{HEM} Another double meaning (all the 3-letter answers have double meaning clues in this one). The attention-seeker isn’t a person but a sound you might make to get attention – it’s often a 4-letter word starting with A.

17d    Rude hack upset Ferdinand (8)
{ARCHDUKE} Pretty easy anagram of RUDE HACK.

18d    One who inspects the net? (8)
{LINESMAN} Not really convinced by this apparent cross between a cryptic definition and double meaning. See the pic below for an easy way to the answer; or think of what a fisherman may use and where said fish might end up and… oh, it’s all getting confusing now.

19d    Edge away from married men disposed to wander (7)
{MEANDER} For this you have to start with MARRIED MEN and remove RIM (edge) before making it into an anagram. This is another one for the purists to argue over – for many, in subtraction anagrams the bit to be removed should be an unbroken piece; perhaps more worryingly here, not only is RIM split up in the fodder, it’s also given a definition rather than explicitly stated.

21d    Not quite brimful lager? (6)
{ULLAGE} Excellent &Lit clue. The third hidden answer but I think it’s worth it – look inside “brimful lager” (OK, you may need a dictionary to confirm the meaning as the answer isn’t a particularly common word).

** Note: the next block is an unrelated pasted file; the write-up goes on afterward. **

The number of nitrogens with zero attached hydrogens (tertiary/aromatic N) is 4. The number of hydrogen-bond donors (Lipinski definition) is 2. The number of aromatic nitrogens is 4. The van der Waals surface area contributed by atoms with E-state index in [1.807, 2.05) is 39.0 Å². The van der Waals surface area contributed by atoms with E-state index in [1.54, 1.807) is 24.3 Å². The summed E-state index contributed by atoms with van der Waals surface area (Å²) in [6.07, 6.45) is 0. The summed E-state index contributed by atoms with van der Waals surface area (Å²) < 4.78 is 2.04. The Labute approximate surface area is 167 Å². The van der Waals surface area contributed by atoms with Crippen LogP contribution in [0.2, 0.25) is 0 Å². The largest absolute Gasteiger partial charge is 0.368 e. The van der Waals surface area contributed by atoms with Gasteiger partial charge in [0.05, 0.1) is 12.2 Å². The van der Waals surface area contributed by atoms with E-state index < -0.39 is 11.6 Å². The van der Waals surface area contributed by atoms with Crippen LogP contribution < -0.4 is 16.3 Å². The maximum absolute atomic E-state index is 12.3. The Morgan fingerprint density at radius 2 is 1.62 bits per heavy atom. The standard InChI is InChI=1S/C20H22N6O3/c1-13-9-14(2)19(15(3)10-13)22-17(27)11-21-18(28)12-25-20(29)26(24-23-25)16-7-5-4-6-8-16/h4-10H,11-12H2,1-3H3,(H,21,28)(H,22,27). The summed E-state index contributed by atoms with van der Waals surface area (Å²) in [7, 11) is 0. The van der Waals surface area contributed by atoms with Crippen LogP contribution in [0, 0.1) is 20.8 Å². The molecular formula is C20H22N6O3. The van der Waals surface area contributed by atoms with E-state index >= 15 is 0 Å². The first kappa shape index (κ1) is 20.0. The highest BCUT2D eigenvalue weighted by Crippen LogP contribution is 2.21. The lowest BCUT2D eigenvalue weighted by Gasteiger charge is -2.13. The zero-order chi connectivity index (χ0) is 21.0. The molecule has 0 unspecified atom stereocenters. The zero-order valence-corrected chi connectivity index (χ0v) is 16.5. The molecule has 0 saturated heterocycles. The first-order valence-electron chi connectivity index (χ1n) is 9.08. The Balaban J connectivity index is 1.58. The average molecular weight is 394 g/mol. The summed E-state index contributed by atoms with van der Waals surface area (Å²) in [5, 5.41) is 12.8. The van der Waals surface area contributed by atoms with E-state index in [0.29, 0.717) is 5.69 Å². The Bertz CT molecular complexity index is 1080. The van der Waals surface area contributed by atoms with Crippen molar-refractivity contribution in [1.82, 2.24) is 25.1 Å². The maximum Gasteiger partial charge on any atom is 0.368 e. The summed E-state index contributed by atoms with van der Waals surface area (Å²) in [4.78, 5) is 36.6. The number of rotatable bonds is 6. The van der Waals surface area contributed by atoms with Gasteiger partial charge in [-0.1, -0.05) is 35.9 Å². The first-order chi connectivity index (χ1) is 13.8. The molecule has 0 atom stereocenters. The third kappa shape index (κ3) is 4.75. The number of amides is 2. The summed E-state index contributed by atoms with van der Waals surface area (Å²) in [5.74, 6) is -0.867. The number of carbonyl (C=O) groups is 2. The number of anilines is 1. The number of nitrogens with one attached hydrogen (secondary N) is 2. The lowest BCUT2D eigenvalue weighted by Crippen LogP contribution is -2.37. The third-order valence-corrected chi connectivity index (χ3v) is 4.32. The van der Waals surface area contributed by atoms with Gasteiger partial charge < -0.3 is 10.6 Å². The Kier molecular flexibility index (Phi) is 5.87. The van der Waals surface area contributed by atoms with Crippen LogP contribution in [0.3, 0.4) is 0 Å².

22d    I’m OK with sailor performing ‘The Teapot Handle’ thus (6)
{AKIMBO} Here’s another indirect anagram where we have to rearrange I’M OK and AB (sailor). Really, what do you think of clues like this? Does this lady’s expression sum up your feelings?

Ultimately quite a satisfying solve although some of the wordplay devices are ones I wouldn’t use; but these matters are of personal taste and perhaps they’re perfectly OK in your book? Please do have your say.

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13 comments on “Toughie 297

  1. Really liked 6d, 25a and 27a but thought that 5d was a bit of a horror on the homophone side.
    I didn’t really have a problem spotting the requirement in 22d but 6a was a bit harder to spot.
    Quite a pleasant solve though.
    Thanks for the review

  2. Thanks for the review Anex – needed some help on the wordplay for 20a and 19d. Favourite clue was 6d. Thanks too to Firefly for an entertaining puzzle.

  3. Anax
    Re 18d, isn’t one of the duties of the Linesman to inspect the net before kick-off… or am I getting confused now??

  4. I liked the 4 big ones round the edges which helped me a lot but I strugged with 1d and 5d, my favourites however were 11a and 13d.

  5. Thanks for the review Anax. I agree with many of the issues you raised here, though I don’t believe clues need necessarily be judged as Ximenean versus Libertarian, as both can be fair to the solver. (Perhaps a libertarian clue requires more thought from the setter to ensure it’s fair.)